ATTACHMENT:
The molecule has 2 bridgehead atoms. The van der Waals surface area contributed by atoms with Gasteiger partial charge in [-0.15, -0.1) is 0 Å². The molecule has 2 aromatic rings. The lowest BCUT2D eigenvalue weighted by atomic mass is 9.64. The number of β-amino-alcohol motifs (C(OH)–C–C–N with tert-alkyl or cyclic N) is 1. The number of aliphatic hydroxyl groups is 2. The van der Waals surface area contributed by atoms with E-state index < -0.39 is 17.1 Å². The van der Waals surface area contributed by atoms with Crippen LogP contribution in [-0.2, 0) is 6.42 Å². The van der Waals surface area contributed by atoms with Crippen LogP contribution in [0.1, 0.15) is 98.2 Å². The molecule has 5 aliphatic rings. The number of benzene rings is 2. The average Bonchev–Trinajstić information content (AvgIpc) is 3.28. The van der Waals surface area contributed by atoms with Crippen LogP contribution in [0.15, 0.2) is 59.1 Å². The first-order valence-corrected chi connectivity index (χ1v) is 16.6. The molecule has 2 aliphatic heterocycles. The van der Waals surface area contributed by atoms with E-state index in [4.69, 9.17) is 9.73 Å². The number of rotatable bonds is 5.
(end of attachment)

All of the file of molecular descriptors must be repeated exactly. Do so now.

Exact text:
The molecule has 2 bridgehead atoms. The van der Waals surface area contributed by atoms with Gasteiger partial charge in [-0.15, -0.1) is 0 Å². The molecule has 2 aromatic rings. The lowest BCUT2D eigenvalue weighted by atomic mass is 9.64. The number of β-amino-alcohol motifs (C(OH)–C–C–N with tert-alkyl or cyclic N) is 1. The number of aliphatic hydroxyl groups is 2. The van der Waals surface area contributed by atoms with E-state index < -0.39 is 17.1 Å². The van der Waals surface area contributed by atoms with Crippen LogP contribution in [-0.2, 0) is 6.42 Å². The van der Waals surface area contributed by atoms with Crippen LogP contribution in [0.1, 0.15) is 98.2 Å². The molecule has 5 aliphatic rings. The number of benzene rings is 2. The average Bonchev–Trinajstić information content (AvgIpc) is 3.28. The van der Waals surface area contributed by atoms with Crippen LogP contribution in [0.15, 0.2) is 59.1 Å². The first-order valence-corrected chi connectivity index (χ1v) is 16.6. The molecule has 2 aliphatic heterocycles. The van der Waals surface area contributed by atoms with E-state index in [4.69, 9.17) is 9.73 Å². The number of rotatable bonds is 5.